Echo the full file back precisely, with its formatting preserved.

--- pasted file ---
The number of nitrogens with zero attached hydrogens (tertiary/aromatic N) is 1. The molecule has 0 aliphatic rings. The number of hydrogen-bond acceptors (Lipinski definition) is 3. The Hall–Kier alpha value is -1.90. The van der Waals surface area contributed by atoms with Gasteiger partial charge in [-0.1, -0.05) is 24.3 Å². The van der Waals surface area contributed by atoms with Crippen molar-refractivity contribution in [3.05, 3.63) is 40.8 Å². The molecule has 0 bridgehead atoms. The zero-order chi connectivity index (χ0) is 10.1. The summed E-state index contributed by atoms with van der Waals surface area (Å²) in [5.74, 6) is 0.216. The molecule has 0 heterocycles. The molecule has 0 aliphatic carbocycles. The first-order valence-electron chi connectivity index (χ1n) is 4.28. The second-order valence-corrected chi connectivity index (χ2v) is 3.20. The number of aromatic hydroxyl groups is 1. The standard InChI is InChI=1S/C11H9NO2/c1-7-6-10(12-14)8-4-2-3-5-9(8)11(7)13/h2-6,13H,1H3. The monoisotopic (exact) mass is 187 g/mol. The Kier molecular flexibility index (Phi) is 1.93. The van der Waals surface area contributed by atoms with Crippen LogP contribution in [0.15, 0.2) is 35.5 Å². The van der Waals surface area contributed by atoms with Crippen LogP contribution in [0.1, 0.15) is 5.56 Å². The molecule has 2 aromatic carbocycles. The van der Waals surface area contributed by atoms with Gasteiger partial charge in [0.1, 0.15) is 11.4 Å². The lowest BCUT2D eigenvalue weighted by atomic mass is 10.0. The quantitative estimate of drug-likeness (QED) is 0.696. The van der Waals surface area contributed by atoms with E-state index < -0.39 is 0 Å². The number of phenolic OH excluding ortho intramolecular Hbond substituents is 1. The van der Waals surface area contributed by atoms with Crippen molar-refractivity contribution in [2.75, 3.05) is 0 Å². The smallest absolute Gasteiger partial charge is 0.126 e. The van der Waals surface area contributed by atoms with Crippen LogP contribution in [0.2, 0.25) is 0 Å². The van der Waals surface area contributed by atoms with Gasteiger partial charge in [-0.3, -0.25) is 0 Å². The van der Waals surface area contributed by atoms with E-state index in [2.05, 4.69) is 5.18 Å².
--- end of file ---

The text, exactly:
The number of nitrogens with zero attached hydrogens (tertiary/aromatic N) is 1. The molecule has 0 aliphatic rings. The number of hydrogen-bond acceptors (Lipinski definition) is 3. The Hall–Kier alpha value is -1.90. The van der Waals surface area contributed by atoms with Gasteiger partial charge in [-0.1, -0.05) is 24.3 Å². The van der Waals surface area contributed by atoms with Crippen molar-refractivity contribution in [3.05, 3.63) is 40.8 Å². The molecule has 0 bridgehead atoms. The zero-order chi connectivity index (χ0) is 10.1. The summed E-state index contributed by atoms with van der Waals surface area (Å²) in [5.74, 6) is 0.216. The molecule has 0 heterocycles. The molecule has 0 aliphatic carbocycles. The first-order valence-electron chi connectivity index (χ1n) is 4.28. The second-order valence-corrected chi connectivity index (χ2v) is 3.20. The number of aromatic hydroxyl groups is 1. The standard InChI is InChI=1S/C11H9NO2/c1-7-6-10(12-14)8-4-2-3-5-9(8)11(7)13/h2-6,13H,1H3. The monoisotopic (exact) mass is 187 g/mol. The Kier molecular flexibility index (Phi) is 1.93. The van der Waals surface area contributed by atoms with Crippen LogP contribution in [0.15, 0.2) is 35.5 Å². The van der Waals surface area contributed by atoms with Crippen LogP contribution in [0.1, 0.15) is 5.56 Å². The molecule has 2 aromatic carbocycles. The van der Waals surface area contributed by atoms with Gasteiger partial charge in [0.1, 0.15) is 11.4 Å². The lowest BCUT2D eigenvalue weighted by atomic mass is 10.0. The quantitative estimate of drug-likeness (QED) is 0.696. The van der Waals surface area contributed by atoms with E-state index < -0.39 is 0 Å². The number of phenolic OH excluding ortho intramolecular Hbond substituents is 1. The van der Waals surface area contributed by atoms with Crippen molar-refractivity contribution in [2.75, 3.05) is 0 Å². The smallest absolute Gasteiger partial charge is 0.126 e. The van der Waals surface area contributed by atoms with Crippen LogP contribution in [0.2, 0.25) is 0 Å². The van der Waals surface area contributed by atoms with Gasteiger partial charge in [-0.3, -0.25) is 0 Å². The van der Waals surface area contributed by atoms with E-state index in [2.05, 4.69) is 5.18 Å².